alexa Abstract | Primary healthcare response to family violence: a Delphi evaluation tool

Quality in Primary Care
Open Access

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Research Paper Open Access

Abstract

BackgroundFamily violence is identified as a significant yet preventable public health problem internationally and in Aotearoa, New Zealand. Despite this, responses to family violence within New Zealand primary healthcare settings are generally limited and ad hoc. Along with guidelines and resources, a systems approach is indicated to support a safe and effective response to those who experience violence in the home. Aim To modify an existing United States evaluation tool to guide implementation of family violence intervention programmes within New Zealand primary healthcare. MethodsTwenty-nine expert panellists, representing diverse family violence prevention and intervention organisations acrossNew Zealand, participated in three rounds of a modified Delphi method to identify ideal primary healthcare family violence response programme indicators. In Round One, tool scope and context issues for New Zealand were identified; in Round Two, expert panelists identified ideal indicators and rated indicator importance, and in Round Three, expert panelists attended a one-day workshop to achieve consensus on tool categories, indicators, scoring and measurement notes. The developed tool was subsequently piloted at six volunteer primary healthcare sites for performance, clarity and usefulness. ResultsThe final tool encompasses 143 indicators organised within 10 categories. Pilot sites found the tool and evaluation experience useful in guiding programme development. ConclusionThe evaluation tool represents a best practice standard enabling focused family violence intervention programme development and quality improvement within primary healthcare settings. A standardised evaluation tool may be useful in guiding programme development. Future evaluations will enable individual and national benchmarking activities, using category, overall and target scores to measure progress across settings and over time.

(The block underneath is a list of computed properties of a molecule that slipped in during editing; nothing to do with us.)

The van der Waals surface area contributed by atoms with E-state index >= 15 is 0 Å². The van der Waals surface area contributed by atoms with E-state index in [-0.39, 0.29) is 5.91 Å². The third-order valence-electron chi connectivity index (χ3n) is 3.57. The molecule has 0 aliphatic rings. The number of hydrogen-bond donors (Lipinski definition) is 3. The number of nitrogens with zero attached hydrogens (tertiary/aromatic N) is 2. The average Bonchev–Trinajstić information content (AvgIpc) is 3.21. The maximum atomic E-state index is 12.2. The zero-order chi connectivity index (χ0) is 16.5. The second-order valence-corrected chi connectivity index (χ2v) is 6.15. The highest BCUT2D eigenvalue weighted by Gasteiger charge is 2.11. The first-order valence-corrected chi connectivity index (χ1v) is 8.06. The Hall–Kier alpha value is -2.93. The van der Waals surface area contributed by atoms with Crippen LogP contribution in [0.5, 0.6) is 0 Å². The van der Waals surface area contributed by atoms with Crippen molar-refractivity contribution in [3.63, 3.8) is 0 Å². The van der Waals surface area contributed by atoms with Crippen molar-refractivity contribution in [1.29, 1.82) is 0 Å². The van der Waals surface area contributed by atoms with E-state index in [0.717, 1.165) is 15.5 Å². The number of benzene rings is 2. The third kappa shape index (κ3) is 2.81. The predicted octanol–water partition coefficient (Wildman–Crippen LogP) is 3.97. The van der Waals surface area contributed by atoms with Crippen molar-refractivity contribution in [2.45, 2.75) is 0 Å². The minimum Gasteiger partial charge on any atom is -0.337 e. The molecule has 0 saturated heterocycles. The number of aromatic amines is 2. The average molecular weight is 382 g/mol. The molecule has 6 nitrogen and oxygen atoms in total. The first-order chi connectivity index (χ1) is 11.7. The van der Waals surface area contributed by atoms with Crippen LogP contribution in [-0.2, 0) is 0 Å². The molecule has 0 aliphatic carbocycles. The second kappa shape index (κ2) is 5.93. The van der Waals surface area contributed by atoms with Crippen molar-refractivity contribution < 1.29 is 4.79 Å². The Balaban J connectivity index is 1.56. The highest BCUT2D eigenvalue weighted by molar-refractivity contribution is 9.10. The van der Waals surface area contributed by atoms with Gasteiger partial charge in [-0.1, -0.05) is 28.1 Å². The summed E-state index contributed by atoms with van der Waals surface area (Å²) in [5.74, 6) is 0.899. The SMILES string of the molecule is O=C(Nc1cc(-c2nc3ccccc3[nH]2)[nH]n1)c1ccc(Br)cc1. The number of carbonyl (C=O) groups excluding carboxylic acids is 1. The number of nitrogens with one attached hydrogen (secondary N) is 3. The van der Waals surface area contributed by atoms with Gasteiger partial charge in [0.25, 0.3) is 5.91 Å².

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Author(s): Claire Gear Jane Koziol McLain Denise Wilson Ngaire Rae Hayley Samuel Faye Clark Edith McNeill

Keywords

Innovative primary care, Primary care medicines, Advanced concepts in primary care

 
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